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UPDATE 7-Microsoft, OpenAI tie-up draws UK antitrust regulator scrutiny

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UK regulator to look at whether Microsoft/OpenAI deal harms competition

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Microsoft says to work with the CMA in its review

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Expert says other regulators should follow

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Move comes as rapid advances in AI use

(Updates with report on the U.S. FTC's preliminary inquiries in paragraph 13)

By Muvija M and Chavi Mehta

LONDON, Dec 8 (Reuters) - Britain's antitrust regulator said on Friday it will review whether to launch a merger probe of Microsoft's multi-billion dollar partnership with ChatGPT maker OpenAI, weighing in on the U.S. software giant's tie-ups for a second time this year.

The move comes after a November announcement that Microsoft , which has committed to invest over $10 billion into OpenAI, will take a non-voting position on the board. That followed a tumultuous boardroom battle which saw the sudden ouster and return of OpenAI CEO and founder Sam Altman.

"There have recently been a number of developments in the governance of OpenAI, some of which involved Microsoft," the Competition and Markets Authority (CMA) said on Friday.

Consequently, its review will consider whether the OpenAI tie-up has resulted in a merger situation, and if it could hurt UK competition, the CMA said.

Microsoft owns 49% of the for-profit operating company, according to sources familiar with the matter. OpenAI has a non-profit parent which owns 2%, those sources said.

The speed at which the use of AI technology is growing is unrivalled in economic history, while advances in powerful foundation models, such as the one underpinning ChatGPT mean that this is a pivotal moment in the development of this transformative technology, the CMA said.

"The only thing that has changed is that Microsoft will now have a non-voting observer on OpenAI's board, which is very different from an acquisition such as Google's purchase of DeepMind in the UK," said Microsoft vice-chair and president Brad Smith in a statement, taking a swipe at its main rival.

He said the company will work closely with the CMA. OpenAI did not immediately respond to a request for comment.

The observer position means Microsoft's representative can attend OpenAI's board meetings and access confidential information, but it does not have voting rights on matters including electing or choosing directors.

MOVE QUICKLY

Max von Thun, Europe director at Open Markets Institute, a non-profit organisation focused on strengthening antitrust law, said other regulators could follow the CMA given the growing concentration in AI.

"It is essential that antitrust authorities move quickly to investigate these deals, including unwinding them if necessary, to preserve competition and prevent this critical emerging technology from being monopolised.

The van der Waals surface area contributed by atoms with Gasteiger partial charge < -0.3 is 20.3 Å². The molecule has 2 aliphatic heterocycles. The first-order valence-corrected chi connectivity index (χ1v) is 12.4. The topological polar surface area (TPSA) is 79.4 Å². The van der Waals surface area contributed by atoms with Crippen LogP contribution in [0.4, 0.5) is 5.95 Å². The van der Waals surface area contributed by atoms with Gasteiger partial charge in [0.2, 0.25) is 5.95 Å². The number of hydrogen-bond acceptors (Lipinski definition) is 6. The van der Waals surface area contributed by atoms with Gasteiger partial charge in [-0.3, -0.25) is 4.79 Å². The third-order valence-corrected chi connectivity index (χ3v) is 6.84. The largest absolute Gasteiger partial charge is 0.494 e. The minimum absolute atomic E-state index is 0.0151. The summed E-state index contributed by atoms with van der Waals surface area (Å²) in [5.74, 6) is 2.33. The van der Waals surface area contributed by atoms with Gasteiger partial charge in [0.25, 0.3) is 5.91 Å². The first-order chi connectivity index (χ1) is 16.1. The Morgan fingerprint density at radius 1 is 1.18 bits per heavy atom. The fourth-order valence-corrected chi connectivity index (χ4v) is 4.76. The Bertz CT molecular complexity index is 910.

European Union antitrust regulators said they have been following "very closely the situation of control" at OpenAI, including recent management changes as well as Microsoft's investment in the company and its role on the AI firm's board.

The U.S. Federal Trade Commission (FTC) is examining the nature of Microsoft's investment in OpenAI, and whether it may violate antitrust laws, Bloomberg News reported on Friday, citing a person familiar with the matter.

The two companies and the FTC, which had declined to comment on the CMA's move, did not immediately respond to requests for comment on the report.

A range of transactions and arrangements may constitute a relevant merger situation, including, for example, the acquisition of a minority shareholding or, in some circumstances, commercial arrangements such as outsourcing arrangements, the CMA said.

The CMA will review whether the partnership has resulted in an acquisition of control. That refers to one party having material influence, de facto control or more than 50% of the voting rights over another entity or change in the nature of control by one entity over another.

The CMA will need to find evidence that the recent fall-out from the Altman affair has led to material changes in the governance of Open AI and Microsoft's influence over its affairs, said Alex Haffner, competition lawyer and partner at Fladgate.

Even if it doesn't pursue a full probe, the preliminary investigation will better inform the CMA's broader oversight of the fast-developing AI sector, he said.

On Friday, the CMA kickstarted its review with an invitation to interested parties like Google to comment by Jan. 3 2024.

The regulator, which has made global headlines with a combative approach since Britain's departure from the European Union, blocked Microsoft's $69 billion acquisition of Activision Blizzard, the "Call of Duty" video game maker, earlier in the year to the fury of the two U.S. companies.

It later changed its mind after Microsoft amended its acquisition plan. (Reporting by Muvija M and Sarah Young in London and Chavi Mehta in Bangalore; Additional reporting by Martin Coulter in London and Foo Yun Chee in Brussels; Writing by Josephine Mason; Editing by Kylie MacLellan, Kate Holton, Elaine Hardcastle and David Evans)

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